Qualman offers that today, 80% of companies now use LinkedIn (a social network dedicated to business networking) as a primary tool to find new talent. It's getting to the point you can't even compete to get a job if you're not versed in the ins and outs of social networking. That doesn't seem to be a problem for most. The fastest growing demographic on Facebook is females aged 55 to 65. That's probably because most other demographics just don't have that much more growth in them. With their recently updated figure of 250 million users, if Facebook were a country it would be the forth largest in the world (another statistical gem from Qualman's book).

Others are more skeptical of social media's ability to sell products and it must be said that there's a difference between social media advertising and building real communities around your brand. Many companies have been successful at generating a little buzz around their product for a short time by offering special Twitter promotions and giving away prizes to Twitter users who use their brand in tweets. But it's companies like Coca-Cola, who have built a Facebook community with over 3.5 million members (compared to Pepsi's paltry-by-comparison 226,000 member community) who are playing the game to win.

Read more at: http://bit.ly/SzldE

Twitter Forcing a Strategy Switch for Businesses

LM Comment: Some great examples social media at work in the real world.

August 16, 2009: summarized from Chicago Tribune -- Brand power takes on a whole new meaning on Twitter, where more than a million people follow Sockington, a tweeting feline who muses about litter boxes and salmon.
Companies would like to emulate that kind of success without drawing catcalls.

So far, however, the majority are still on the sidelines, and even most of those that have jumped in are social media newcomers, stepping up their presence in recent months as it became evident Twitter wasn't a quickly fading fad. Facebook, another social site, has let companies create their own pages only for the past two years.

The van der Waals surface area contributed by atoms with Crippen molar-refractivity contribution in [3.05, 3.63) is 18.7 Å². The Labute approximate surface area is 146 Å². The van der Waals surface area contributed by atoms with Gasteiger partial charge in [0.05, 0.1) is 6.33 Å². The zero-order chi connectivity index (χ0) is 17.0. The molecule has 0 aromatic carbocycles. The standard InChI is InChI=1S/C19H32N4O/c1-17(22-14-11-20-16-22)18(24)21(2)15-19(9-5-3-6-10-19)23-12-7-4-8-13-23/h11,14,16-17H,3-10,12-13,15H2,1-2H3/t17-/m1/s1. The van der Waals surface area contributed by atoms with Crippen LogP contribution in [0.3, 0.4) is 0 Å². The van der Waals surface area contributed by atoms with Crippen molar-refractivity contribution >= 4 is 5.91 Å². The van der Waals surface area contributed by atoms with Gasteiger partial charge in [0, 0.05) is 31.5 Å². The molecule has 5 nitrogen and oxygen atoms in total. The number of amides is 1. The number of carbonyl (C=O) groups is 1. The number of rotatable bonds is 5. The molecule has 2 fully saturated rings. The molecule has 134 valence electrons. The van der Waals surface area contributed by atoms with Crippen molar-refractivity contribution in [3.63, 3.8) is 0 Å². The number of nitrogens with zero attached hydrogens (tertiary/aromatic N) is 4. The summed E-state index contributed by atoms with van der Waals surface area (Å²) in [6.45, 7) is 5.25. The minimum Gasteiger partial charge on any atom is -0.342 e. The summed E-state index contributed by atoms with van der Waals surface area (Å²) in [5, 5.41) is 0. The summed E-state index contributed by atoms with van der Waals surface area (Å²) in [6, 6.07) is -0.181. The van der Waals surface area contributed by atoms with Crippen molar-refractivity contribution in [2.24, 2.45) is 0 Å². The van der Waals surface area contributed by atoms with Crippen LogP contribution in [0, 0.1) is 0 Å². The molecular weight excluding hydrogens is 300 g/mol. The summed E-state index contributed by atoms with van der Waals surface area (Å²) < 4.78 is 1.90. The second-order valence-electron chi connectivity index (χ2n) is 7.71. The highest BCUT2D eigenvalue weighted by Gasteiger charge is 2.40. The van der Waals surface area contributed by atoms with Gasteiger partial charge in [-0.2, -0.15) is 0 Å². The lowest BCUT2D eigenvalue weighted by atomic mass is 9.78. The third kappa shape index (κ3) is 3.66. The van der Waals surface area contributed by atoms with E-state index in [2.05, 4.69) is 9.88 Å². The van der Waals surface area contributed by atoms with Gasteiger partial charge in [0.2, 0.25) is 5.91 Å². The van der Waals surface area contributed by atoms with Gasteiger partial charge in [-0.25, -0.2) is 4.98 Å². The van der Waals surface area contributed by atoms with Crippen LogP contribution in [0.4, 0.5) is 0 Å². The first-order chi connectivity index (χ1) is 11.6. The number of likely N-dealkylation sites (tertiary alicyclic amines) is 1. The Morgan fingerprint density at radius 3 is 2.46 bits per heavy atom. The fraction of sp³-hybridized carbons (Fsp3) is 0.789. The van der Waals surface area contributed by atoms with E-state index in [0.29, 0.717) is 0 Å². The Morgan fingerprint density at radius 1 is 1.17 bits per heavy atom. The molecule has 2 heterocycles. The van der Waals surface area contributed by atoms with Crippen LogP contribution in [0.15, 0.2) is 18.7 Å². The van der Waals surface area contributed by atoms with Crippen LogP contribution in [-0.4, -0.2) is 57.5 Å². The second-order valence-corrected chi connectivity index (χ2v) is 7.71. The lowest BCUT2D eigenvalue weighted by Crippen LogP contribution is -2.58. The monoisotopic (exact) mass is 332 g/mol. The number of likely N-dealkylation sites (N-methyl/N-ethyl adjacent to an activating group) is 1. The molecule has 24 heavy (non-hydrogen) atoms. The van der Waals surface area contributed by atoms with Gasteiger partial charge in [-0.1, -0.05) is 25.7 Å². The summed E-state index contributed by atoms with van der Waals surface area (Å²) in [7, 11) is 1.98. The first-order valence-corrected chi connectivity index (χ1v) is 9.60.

What corporate marketers are discovering is that many of the strategies they've used for decades don't apply in the new social realm. For one thing, the companies have had to learn to let go of control. They can't be unnerved by an audience that talks back, often with brutal candor.

Such dialogue is occurring anyway, said market researcher Josh Bernoff.

"You can ignore it or you can try to fix it," said Bernoff, co-author of "Groundswell: Winning in a World Transformed by Social Technologies."

Microblogging site Twitter attracted 21.2 million U.S. visitors in July, according to Internet research firm ComScore Inc., up from 783,000 visitors a year earlier. Facebook's U.S. traffic more than doubled, to 87.7 million visitors, over the same 12-month period.

Yet only 26 percent of companies use social media such as Twitter and Facebook for corporate purposes, although 70 percent plan to jump in, according to a new survey by Minneapolis-based communications firm Russell Herder and Ethos Business Law.

But they should do so with caution, counsels Jeffrey Kalmikoff of Chicago-based hipster T-shirt company Threadless, which is a social media hit. This form of media is so new that it is difficult to predict with certainty what will succeed or bomb embarrassingly.

"Nobody has any idea of what they're doing on social media," said Kalmikoff, the company's chief creative officer. "It's just how comfortable your company is in taking risk. Some things can pay off; some things can fall flat."

Candymaker Mars Inc. saw both with its "Interweb the Rainbow" Skittles promotion. Its Twitter account initially was bombarded with off-color tweets. But the online campaign also has drawn more than 1 million fans to Skittles' Facebook page, where they are trading thoughts on everything from Skittles-infused vodka to whether the tart candies are tastier than M&Ms.

Threadless, which attracted more than 1 million buyers and designers for its T-shirts without any mainstream advertising, finds the best way to reach consumers is through its weekly e-mail newsletter. Facebook is also effective as a communications tool because it has detailed knowledge of its fan base. Twitter is tougher to gauge because it provides little read on who the company's followers are or whether they are even paying attention.

"Twitter is still a giant question mark," said Kalmikoff. "I'm highly suspicious of anyone who says they know how to use Twitter properly in a business setting."